State Budgets Dictate Alternative Sentencing
According to an article in The Washington Times, over half of America’s states are attempting to reduce the growth rate in their prison populations by either experimenting with alternative sentencing methods, or by employing new probation and parole methodology, with some states doing both. Is this a revival of altruistic thinking? No, it’s the almighty budget battle that state governors and legislatures are tussling with in this current economic crisis.
For example: Virginia is looking at alternative sentencing for non-violent offenders; Maryland is making investments in drug treatment programs; Texas cut its average probation time in half and raised its parole rate; and New York is easing up on its drug laws. At the national level, the U.S. Sentencing Commission is holding public hearings on incarceration issues, and President Obama wants to spend $200 million on reentry programs.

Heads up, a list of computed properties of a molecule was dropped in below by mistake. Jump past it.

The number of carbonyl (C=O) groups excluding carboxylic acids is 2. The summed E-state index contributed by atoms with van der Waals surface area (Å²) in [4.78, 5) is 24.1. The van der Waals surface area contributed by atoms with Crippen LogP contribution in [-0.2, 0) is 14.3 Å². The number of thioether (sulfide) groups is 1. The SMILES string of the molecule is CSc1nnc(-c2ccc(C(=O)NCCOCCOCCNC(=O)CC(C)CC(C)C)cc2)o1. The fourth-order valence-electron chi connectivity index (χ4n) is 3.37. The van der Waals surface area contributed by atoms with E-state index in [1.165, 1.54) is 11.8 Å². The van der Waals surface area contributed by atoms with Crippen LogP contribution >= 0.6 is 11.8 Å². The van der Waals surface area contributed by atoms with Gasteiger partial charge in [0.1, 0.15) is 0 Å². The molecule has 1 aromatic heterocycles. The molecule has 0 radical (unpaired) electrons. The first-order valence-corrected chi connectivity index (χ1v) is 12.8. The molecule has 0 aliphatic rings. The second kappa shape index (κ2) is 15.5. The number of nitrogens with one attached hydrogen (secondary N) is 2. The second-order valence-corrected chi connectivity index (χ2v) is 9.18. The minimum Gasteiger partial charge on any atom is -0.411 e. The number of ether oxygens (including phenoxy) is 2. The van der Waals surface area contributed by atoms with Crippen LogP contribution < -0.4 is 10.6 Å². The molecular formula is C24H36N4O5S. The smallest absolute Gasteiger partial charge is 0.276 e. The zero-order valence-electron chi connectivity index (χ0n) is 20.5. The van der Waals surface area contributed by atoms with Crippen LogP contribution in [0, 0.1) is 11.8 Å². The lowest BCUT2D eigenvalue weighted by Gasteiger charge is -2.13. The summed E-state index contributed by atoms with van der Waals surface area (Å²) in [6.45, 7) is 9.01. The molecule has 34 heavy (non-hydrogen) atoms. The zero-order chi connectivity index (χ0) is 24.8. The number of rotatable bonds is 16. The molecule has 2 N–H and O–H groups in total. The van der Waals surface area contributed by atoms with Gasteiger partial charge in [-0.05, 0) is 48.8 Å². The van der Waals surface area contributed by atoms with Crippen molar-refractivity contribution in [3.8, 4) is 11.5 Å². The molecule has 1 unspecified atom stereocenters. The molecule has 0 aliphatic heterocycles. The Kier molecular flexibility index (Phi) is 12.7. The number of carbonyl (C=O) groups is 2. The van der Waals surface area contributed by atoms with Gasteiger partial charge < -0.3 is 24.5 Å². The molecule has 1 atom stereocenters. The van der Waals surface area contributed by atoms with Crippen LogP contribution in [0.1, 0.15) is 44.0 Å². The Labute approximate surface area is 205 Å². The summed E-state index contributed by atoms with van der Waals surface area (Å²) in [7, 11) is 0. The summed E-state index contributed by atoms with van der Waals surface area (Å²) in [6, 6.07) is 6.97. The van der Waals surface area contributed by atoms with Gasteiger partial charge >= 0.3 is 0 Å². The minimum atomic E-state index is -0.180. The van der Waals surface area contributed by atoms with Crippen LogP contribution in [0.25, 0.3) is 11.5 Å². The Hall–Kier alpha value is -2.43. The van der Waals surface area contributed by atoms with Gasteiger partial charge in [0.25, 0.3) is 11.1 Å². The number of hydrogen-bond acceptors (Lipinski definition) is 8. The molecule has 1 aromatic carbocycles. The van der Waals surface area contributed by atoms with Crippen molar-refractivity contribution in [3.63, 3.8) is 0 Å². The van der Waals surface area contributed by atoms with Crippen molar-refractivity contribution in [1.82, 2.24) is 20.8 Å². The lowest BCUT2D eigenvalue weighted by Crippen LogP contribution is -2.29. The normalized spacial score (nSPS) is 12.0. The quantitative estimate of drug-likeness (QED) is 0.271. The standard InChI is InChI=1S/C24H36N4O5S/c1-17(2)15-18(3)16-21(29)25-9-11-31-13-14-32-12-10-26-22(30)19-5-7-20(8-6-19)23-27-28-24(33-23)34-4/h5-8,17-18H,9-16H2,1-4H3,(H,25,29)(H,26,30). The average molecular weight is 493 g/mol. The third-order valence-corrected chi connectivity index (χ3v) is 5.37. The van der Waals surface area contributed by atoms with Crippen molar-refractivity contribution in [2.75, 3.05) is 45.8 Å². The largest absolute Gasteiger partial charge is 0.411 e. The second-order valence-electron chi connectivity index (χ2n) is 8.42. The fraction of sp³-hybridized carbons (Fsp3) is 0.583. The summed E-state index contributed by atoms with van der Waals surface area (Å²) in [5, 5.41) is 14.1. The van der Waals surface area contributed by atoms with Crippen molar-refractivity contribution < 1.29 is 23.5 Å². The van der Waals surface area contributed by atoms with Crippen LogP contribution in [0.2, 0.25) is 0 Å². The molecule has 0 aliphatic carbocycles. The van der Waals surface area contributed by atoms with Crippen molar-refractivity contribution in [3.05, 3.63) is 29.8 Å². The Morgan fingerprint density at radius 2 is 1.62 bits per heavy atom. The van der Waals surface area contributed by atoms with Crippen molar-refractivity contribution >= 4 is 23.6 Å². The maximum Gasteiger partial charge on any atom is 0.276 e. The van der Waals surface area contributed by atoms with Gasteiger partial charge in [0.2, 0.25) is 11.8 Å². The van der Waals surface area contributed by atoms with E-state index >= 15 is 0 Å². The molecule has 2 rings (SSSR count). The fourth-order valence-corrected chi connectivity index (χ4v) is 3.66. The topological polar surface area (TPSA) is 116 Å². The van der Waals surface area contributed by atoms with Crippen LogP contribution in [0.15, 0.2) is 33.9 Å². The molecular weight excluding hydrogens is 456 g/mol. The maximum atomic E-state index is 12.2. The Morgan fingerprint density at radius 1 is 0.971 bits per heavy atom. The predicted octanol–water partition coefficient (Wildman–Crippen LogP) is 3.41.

The potential budgetary impact of such modifications can excite any politician. According to the Pew Center, average daily cost per incarcerated inmate is $79, while the daily price tag to monitor the same individual on probation or parole is a mere $3.50. As one of the states in the forefront of such planning and program activation, Texas added only 529 inmates to its total prison population in the two-year period starting in January 2007, instead of the projected figure ten times greater.
See FULL STORY by Keith B. Richburg in The Washington Times, July 13, 2009